SSI sold 116,693 copies of Champions of Krynn.[5]

In the April 1990 edition of Dragon (Issue #156), Hartley, Patricia, and Kirk Lesser called this a game "worth purchasing immediately". They concluded: "We found that this fantasy role-playing game brought new realism to the marvelous adventures we've been reading for the past few years" and gave the game a perfect rating of 5 out of 5.[6]

In the June 1990 edition of Games International, Jamie Thomson liked the simplicity of character generation and combat, and called the game "reasonably entertaining". However Thomson noted that this game is "more of a programmed adventure" than its predecessors, "with less substance to the story". Thomson concluded by giving the game a below average rating of 6 out of 10 for game play and 8 out of 10 for graphics.[7]

Computer Gaming World's Scorpia in 1990 approved of the non-combat activities, but criticized several aspects of the game such as the lack of experience points for unconscious players during combat. She concluded that "Champions of Krynn is a pretty good game overall, but you do have to be aware of its failings".[8] In 1993 she called the game "standard fare for the most part", approving of cameo appearances of characters from the books but criticizing the final battle as "wearisome rather than exciting".[9]

According to GameSpy, while "there's little to find fault with in Champions of Krynn [...] the major criticism was that the game's graphics were becoming hopelessly dated".[10]

IGN ranked Champions of Krynn No. 10 on their list of "The Top 11 Dungeons & Dragons Games of All Time" in 2014.[11]

Further reading


  1. ^ "Advanced Dungeons & Dragons: Champions of Krynn". Game Profiles. IGN. Archived from the original on January 2, 2003. Retrieved 2009-06-24.
  2. ^ Barton, Matt (February 23, 2007). "Part 2: The Golden Age (1985-1993)". The History of Computer Role-Playing Games. Gamasutra. Archived from the original on February 27, 2009. Retrieved 2009-03-26.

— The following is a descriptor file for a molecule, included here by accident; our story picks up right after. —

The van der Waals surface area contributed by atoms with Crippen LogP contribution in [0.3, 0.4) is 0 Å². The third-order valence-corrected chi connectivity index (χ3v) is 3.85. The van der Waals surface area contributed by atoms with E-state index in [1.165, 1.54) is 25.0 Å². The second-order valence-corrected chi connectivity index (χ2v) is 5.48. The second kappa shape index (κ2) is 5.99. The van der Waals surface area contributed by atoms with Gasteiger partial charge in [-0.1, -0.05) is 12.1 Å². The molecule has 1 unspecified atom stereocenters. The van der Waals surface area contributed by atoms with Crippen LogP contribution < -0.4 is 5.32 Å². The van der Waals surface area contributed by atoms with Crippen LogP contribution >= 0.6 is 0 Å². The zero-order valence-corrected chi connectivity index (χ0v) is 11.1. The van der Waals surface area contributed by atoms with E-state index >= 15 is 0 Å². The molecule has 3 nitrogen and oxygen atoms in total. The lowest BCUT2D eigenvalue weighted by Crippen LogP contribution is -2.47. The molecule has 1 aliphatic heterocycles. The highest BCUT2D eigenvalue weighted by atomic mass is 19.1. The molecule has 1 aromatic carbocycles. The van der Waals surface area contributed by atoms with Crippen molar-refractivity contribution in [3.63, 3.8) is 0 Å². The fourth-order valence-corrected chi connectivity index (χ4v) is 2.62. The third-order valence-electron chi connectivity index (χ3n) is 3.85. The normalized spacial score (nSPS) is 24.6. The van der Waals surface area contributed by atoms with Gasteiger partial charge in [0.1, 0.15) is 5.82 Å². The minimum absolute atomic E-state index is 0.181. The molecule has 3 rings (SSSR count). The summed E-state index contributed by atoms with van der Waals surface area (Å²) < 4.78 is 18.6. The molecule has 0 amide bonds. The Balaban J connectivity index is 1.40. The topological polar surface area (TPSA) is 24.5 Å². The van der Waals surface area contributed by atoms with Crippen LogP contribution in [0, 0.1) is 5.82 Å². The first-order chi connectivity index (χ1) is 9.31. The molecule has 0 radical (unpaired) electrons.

3. ^ Kohler, Chris (2005). Retro gaming hacks. O'Reilly. pp. 329–332. ISBN 0-596-00917-8.
  4. ^ a b Barton, Matt (2008). Dungeons and desktops: the history of computer role-playing games. A. K. Peters, Ltd. pp. 153–155. ISBN 978-1-56881-411-7.
  5. ^ Maher, Jimmy (2017-03-31). "Opening the Gold Box, Part 5: All That Glitters is Not Gold". The Digital Antiquarian.
  6. ^ Lesser, Hartley; Lesser, Patricia; Lesser, Kirk (April 1990). "The Role of Computers". Dragon (156): 89–95.
  7. ^ Thomson, Jamie (June 1990). "Computer Games". Games International (15): 52–53.
  8. ^ Scorpia (April 1990). "The Scorpion's View". Computer Gaming World. p. 18. Retrieved 16 November 2013.
  9. ^ Scorpia (October 1993). "Scorpia's Magic Scroll Of Games". Computer Gaming World. pp. 34–50. Retrieved 25 March 2016.
  10. ^ Rausch, Allen (August 15, 2004). "A History of D&D Video Games". GameSpy. Retrieved November 17, 2012.
  11. ^ "The Top 11 Dungeons & Dragons Games of All-Time - IGN". Ign. 5 February 2014 – via
  12. ^ "Jeux & stratégie NF 6". April 1990.

External links